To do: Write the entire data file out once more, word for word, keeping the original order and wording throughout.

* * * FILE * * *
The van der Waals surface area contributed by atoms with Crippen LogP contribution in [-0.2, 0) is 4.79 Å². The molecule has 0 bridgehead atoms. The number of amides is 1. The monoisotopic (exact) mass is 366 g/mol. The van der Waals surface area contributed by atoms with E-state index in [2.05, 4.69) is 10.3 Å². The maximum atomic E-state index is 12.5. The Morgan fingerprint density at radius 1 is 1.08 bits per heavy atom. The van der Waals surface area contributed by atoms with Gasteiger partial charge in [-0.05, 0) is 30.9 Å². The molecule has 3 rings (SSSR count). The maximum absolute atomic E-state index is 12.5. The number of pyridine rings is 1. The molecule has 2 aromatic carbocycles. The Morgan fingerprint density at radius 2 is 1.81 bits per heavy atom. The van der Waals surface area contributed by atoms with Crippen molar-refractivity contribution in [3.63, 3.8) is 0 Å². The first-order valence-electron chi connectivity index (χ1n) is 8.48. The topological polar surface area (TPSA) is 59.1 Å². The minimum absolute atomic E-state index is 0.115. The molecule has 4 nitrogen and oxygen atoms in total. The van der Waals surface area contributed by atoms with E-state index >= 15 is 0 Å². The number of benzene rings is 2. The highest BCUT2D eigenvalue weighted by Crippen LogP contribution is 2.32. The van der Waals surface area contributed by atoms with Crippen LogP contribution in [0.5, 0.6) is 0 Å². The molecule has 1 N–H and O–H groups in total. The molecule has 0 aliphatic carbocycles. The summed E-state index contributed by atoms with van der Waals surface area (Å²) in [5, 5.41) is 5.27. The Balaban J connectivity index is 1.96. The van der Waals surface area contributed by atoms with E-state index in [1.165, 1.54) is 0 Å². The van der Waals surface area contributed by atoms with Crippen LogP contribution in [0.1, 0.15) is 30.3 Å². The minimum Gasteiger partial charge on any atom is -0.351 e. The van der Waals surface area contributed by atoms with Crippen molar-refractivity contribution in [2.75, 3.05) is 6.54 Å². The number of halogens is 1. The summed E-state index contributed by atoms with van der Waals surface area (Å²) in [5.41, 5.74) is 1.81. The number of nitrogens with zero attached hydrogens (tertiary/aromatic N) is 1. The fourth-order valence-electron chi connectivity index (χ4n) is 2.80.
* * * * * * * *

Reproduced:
The van der Waals surface area contributed by atoms with Crippen LogP contribution in [-0.2, 0) is 4.79 Å². The molecule has 0 bridgehead atoms. The number of amides is 1. The monoisotopic (exact) mass is 366 g/mol. The van der Waals surface area contributed by atoms with E-state index in [2.05, 4.69) is 10.3 Å². The maximum atomic E-state index is 12.5. The Morgan fingerprint density at radius 1 is 1.08 bits per heavy atom. The van der Waals surface area contributed by atoms with Gasteiger partial charge in [-0.05, 0) is 30.9 Å². The molecule has 3 rings (SSSR count). The maximum absolute atomic E-state index is 12.5. The number of pyridine rings is 1. The molecule has 2 aromatic carbocycles. The Morgan fingerprint density at radius 2 is 1.81 bits per heavy atom. The van der Waals surface area contributed by atoms with Crippen molar-refractivity contribution in [3.63, 3.8) is 0 Å². The first-order valence-electron chi connectivity index (χ1n) is 8.48. The topological polar surface area (TPSA) is 59.1 Å². The minimum absolute atomic E-state index is 0.115. The molecule has 4 nitrogen and oxygen atoms in total. The van der Waals surface area contributed by atoms with E-state index >= 15 is 0 Å². The number of benzene rings is 2. The highest BCUT2D eigenvalue weighted by Crippen LogP contribution is 2.32. The van der Waals surface area contributed by atoms with Crippen LogP contribution in [0.5, 0.6) is 0 Å². The molecule has 1 N–H and O–H groups in total. The molecule has 0 aliphatic carbocycles. The summed E-state index contributed by atoms with van der Waals surface area (Å²) in [5, 5.41) is 5.27. The Balaban J connectivity index is 1.96. The van der Waals surface area contributed by atoms with E-state index in [1.165, 1.54) is 0 Å². The van der Waals surface area contributed by atoms with Crippen LogP contribution in [0.1, 0.15) is 30.3 Å². The minimum Gasteiger partial charge on any atom is -0.351 e. The van der Waals surface area contributed by atoms with Crippen molar-refractivity contribution in [2.75, 3.05) is 6.54 Å². The number of halogens is 1. The summed E-state index contributed by atoms with van der Waals surface area (Å²) in [5.41, 5.74) is 1.81. The number of nitrogens with zero attached hydrogens (tertiary/aromatic N) is 1. The fourth-order valence-electron chi connectivity index (χ4n) is 2.80.